“Tipalti VAT features are designed to help businesses with VAT compliance to strengthen their position if they are ever subject to HMRC VAT inspection. 

“For non-UK subsidiaries, local tax ID & form collection, validation, and document storage are available. For US entities, the solution meets IRS requirements with a KPMG-reviewed and approved AP tax engine.

“Tipalti enables businesses to collect local tax IDs in 50 countries and digitises the tax form documents for supplier completion and applies 1,000+ validation rules, including TIN matching, to ensure the proper data has been provided.”

Other challenges

Other challenges include foreign exchange, where companies might have dealt solely in Euros. Looking further abroad brings additional challenges that Tipalti can help solve. Andrew Jenks, Assistant Controller at Lucidworks, commented: “PO matching allows us to initiate financial strategies and control spending. I don’t think about FX or currencies anymore – we pay bills out of Tipalti and exchange them into any currency. That’s essential for a growing, international business.”

As firms grow, if they do not automate, they bring additional pressure on existing staff. 78% of respondents say that too much manual work is overwhelming staff. 73% admitted staff productivity and morale is a concern. 32% believe it could lead to burnout and churn. Hiring new staff will not be easy as Glassdoor or other platforms could share employees’ woes.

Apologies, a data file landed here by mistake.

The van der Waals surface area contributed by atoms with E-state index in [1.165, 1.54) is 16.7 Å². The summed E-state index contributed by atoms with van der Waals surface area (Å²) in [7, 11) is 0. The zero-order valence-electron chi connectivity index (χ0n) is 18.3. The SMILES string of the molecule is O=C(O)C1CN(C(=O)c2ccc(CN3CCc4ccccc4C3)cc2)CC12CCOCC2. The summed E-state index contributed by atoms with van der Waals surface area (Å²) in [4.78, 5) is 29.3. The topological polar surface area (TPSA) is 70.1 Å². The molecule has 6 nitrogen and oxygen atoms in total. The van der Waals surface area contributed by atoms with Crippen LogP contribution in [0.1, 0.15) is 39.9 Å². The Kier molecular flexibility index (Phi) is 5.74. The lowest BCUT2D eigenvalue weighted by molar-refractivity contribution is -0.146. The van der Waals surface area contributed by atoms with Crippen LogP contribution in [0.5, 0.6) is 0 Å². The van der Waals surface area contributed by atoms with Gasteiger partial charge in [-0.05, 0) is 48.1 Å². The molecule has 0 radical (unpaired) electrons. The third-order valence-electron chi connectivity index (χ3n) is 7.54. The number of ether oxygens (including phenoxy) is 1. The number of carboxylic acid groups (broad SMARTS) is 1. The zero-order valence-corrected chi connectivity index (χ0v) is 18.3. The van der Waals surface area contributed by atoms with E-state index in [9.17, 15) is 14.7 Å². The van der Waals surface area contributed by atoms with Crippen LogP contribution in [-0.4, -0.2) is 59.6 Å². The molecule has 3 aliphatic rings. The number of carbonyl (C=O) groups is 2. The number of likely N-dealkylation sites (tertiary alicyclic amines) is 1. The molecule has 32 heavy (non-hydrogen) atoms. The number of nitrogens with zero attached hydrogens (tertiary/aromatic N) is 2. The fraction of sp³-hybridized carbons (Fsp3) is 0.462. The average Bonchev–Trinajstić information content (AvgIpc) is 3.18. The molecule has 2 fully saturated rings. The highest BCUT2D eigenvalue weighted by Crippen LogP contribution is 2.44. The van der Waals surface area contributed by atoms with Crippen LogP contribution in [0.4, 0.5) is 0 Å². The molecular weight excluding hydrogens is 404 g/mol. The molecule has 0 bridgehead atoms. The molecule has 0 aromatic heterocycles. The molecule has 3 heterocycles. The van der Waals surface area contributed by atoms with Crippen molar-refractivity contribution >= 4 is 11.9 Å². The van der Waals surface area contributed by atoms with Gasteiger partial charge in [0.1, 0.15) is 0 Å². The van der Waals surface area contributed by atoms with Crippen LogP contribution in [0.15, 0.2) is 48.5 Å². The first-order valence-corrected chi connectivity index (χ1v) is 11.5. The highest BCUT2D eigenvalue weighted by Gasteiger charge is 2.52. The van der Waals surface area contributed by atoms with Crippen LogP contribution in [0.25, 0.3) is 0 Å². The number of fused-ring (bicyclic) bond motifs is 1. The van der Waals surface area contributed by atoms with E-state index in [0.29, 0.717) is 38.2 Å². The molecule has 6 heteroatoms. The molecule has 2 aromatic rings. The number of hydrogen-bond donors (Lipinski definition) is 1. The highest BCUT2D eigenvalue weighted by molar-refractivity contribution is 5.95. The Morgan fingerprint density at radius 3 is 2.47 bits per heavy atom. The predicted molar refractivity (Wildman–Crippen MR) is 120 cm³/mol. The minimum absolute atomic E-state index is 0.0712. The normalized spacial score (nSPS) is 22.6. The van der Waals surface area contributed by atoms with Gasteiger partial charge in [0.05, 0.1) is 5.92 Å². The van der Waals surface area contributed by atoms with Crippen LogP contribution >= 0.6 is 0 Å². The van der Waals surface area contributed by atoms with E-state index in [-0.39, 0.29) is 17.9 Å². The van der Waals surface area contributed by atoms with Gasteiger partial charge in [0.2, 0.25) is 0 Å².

One of the biggest risks for firms has always been cash flow, where AP automation can also help. Israch explains, “Businesses that still rely on manual AP processes and no formal purchase requisition process will always struggle to plan for the spend required on a month-by-month basis. Only when they have the foresight of the spend as part of an automated end-to-end AP process, are they better placed to forecast and proactively manage their cash flow.

“To do this correctly, you have to not only address invoice processing but also the supplier payments execution in one seamless workflow. In addition to giving your business real-time view into spend, it also results in instant reconciliation which accelerates the monthly close significantly.”

Enterprise Times: What does this mean?

Interestingly, there appears little difference between the state of the UK and US finance teams. AP automation is still mainly a manual affair. While some organisations have adopted automation to solve specific problems, the complete end to end AP process is rarely considered. It means that the whole process is still largely manual, with often broken handoffs between systems.

It is this landscape of flawed AP processes that Tipalti aims to solve with its end-to-end AP solution. The research identified the challenges that exist. Will organisations look to invest in Tipalti or other solutions to solve an issue that will only grow worse? For growing companies, it would seem vital to do so. Or, they face growing resource requirements in the back office finance function. Even for existing companies, there are potentially huge savings.